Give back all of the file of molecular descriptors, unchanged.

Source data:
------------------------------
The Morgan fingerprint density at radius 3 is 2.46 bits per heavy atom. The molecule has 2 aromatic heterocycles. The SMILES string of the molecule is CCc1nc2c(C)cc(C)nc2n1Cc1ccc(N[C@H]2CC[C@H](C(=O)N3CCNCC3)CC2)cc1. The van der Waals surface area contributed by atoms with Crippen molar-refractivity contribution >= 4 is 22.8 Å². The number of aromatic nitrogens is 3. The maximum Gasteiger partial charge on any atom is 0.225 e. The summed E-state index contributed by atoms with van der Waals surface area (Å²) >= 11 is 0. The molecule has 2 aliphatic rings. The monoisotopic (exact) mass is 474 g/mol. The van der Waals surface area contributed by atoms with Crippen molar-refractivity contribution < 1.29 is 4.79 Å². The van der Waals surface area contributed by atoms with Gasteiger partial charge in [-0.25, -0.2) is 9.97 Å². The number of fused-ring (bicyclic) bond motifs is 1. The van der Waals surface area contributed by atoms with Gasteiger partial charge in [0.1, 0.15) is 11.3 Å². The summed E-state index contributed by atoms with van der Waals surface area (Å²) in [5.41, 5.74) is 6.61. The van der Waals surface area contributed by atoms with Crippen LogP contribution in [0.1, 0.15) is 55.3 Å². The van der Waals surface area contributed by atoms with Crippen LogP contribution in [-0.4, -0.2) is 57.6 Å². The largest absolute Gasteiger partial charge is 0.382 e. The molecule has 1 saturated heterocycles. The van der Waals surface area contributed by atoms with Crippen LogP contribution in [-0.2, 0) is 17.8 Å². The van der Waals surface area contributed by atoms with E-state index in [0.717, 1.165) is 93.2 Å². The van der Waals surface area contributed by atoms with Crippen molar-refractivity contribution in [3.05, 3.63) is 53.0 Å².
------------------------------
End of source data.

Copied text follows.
The Morgan fingerprint density at radius 3 is 2.46 bits per heavy atom. The molecule has 2 aromatic heterocycles. The SMILES string of the molecule is CCc1nc2c(C)cc(C)nc2n1Cc1ccc(N[C@H]2CC[C@H](C(=O)N3CCNCC3)CC2)cc1. The van der Waals surface area contributed by atoms with Crippen molar-refractivity contribution >= 4 is 22.8 Å². The number of aromatic nitrogens is 3. The maximum Gasteiger partial charge on any atom is 0.225 e. The summed E-state index contributed by atoms with van der Waals surface area (Å²) >= 11 is 0. The molecule has 2 aliphatic rings. The monoisotopic (exact) mass is 474 g/mol. The van der Waals surface area contributed by atoms with Crippen molar-refractivity contribution < 1.29 is 4.79 Å². The van der Waals surface area contributed by atoms with Gasteiger partial charge in [-0.25, -0.2) is 9.97 Å². The number of fused-ring (bicyclic) bond motifs is 1. The van der Waals surface area contributed by atoms with Gasteiger partial charge in [0.1, 0.15) is 11.3 Å². The summed E-state index contributed by atoms with van der Waals surface area (Å²) in [5.41, 5.74) is 6.61. The van der Waals surface area contributed by atoms with Crippen LogP contribution in [0.1, 0.15) is 55.3 Å². The van der Waals surface area contributed by atoms with Crippen LogP contribution in [-0.4, -0.2) is 57.6 Å². The largest absolute Gasteiger partial charge is 0.382 e. The molecule has 1 saturated heterocycles. The van der Waals surface area contributed by atoms with Crippen LogP contribution in [-0.2, 0) is 17.8 Å². The van der Waals surface area contributed by atoms with E-state index in [0.717, 1.165) is 93.2 Å². The van der Waals surface area contributed by atoms with Crippen molar-refractivity contribution in [3.05, 3.63) is 53.0 Å².